From early in her childhood, Kim particularly enjoyed education outside school. Especially interested in museums, she began to dream about sharing the world of museum with others. Building careers in museums and galleries in the hope of becoming a curator, Kim came across the field of museum education by chance and became instantly drawn to it.
“It is without doubt that work for children is the most beautiful and meaningful work in the world,” Kim said. “Because I realized what I eventually wanted was to encourage people to have active and ingenious experiences from exhibitions, I decided to become an exhibition planner who can actively relate children to good education program.”
Kim’s first exhibition as “museum educator” was “Touch Touch Art Play Exhibition” for children held in 2005. The exhibition is still evaluated as one of the most unconventional and ingenious exhibitions to this day. To Kim, that exhibition remains as her one of the most memorable works.
“It took the format of an experiential exhibition, an exhibition where art pieces are completed through participation and active interpretation of visitors – a concept that was new at the time,” Kim said. “It was then that I began to participate as an exhibition planner for kids’ museums and exhibitions later on.”
Running Hello Museum for more than eight years from then, Kim has established firm philosophy in managing the museum and planning exhibitions.
“I expanded the range of my interests from humans to all living things,” Kim explained. “Animal protection and environmental sustainability became parts of Hello Museum’s main philosophy. The purpose of our museum is to encourage children and their families to nurture cultural capacity that embraces every living thing on earth.”
However, Kim often faces challenges running Hello Museum since the concept of education museum is still unfamiliar to the public.
“One of the difficulties is that we have to satisfy both children and their parents at the same time,” Kim said. “It is important for parents to note that children innately understand art better than adults. One should never overlook a child’s level of understanding and artistry.”
Another chronic hardship was financial difficulties. As a museum of an unfamiliar concept, Kim had struggled with the financial management for the first eight years until she met C Program, an enterprise established for social contribution, the current supporter of Hello Museum.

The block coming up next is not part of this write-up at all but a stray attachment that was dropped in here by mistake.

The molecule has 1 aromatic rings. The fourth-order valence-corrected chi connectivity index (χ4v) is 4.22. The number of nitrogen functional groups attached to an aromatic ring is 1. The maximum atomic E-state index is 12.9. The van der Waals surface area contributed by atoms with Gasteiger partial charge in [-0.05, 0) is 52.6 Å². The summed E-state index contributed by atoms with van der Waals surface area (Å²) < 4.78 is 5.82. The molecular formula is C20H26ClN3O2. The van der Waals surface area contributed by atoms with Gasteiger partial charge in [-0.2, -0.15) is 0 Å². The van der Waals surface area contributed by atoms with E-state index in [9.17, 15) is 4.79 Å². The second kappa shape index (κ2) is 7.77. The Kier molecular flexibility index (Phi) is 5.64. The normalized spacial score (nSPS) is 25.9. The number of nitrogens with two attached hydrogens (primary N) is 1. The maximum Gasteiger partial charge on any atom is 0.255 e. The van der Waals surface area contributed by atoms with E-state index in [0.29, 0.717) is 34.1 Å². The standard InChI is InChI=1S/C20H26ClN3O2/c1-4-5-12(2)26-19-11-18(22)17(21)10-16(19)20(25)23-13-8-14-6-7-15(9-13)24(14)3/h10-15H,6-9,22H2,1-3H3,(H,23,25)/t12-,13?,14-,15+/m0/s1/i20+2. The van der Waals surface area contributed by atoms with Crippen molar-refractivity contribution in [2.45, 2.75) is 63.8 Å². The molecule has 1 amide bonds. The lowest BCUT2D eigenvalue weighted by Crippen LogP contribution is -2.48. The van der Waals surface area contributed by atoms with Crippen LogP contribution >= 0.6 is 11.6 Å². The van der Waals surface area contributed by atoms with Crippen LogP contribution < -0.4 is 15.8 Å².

Despite these difficulties, Kim feels a magnitude of reward when communicating with children who come to see the exhibitions. Even as a chief director, she tries her best to conduct the art education by herself so that she can play and talk with children face-to-face. Everyday, Kim makes eye contact with kids, makes jokes with them and shares curiosity and reviews about art pieces and her job.
“I remember various moments that gave me comfort and a sense of reward,” Kim recalled. “Memories of a boy who got taller than me over the years of visiting our museum in elementary school, and a girl returning to the museum with her little sister and visitors coming a long way are all precious memories. Also, watching our staff members develop as much as to take up my role is very rewarding.”
Recently, Hello Museum moved its location from Gangnam to Geumho. Kim explains the reason of moving from the hottest area in Korea to a rather humble street was to become a “neighborhood museum.”
“Running a kids’ gallery in Gangnam seemed like parents and children often thought of the museum as an institution,” Kim said. “I did not want our museum to be a prestigious place, open only to certain people. I wanted it to be perceived as a place where any child can visit and play freely. I also have further plans to expand such neighborhood museums to other culturally undeveloped areas.”
The ultimate goal and direction of Hello Museum is in line with the concept of “neighborhood museum.”
“My ideal is to make a small gallery that people can comfortably enjoy,” Kim explained. “I hope Hello Museum to have a unique identity, whose brand story is naturally attractive and contents are novel.”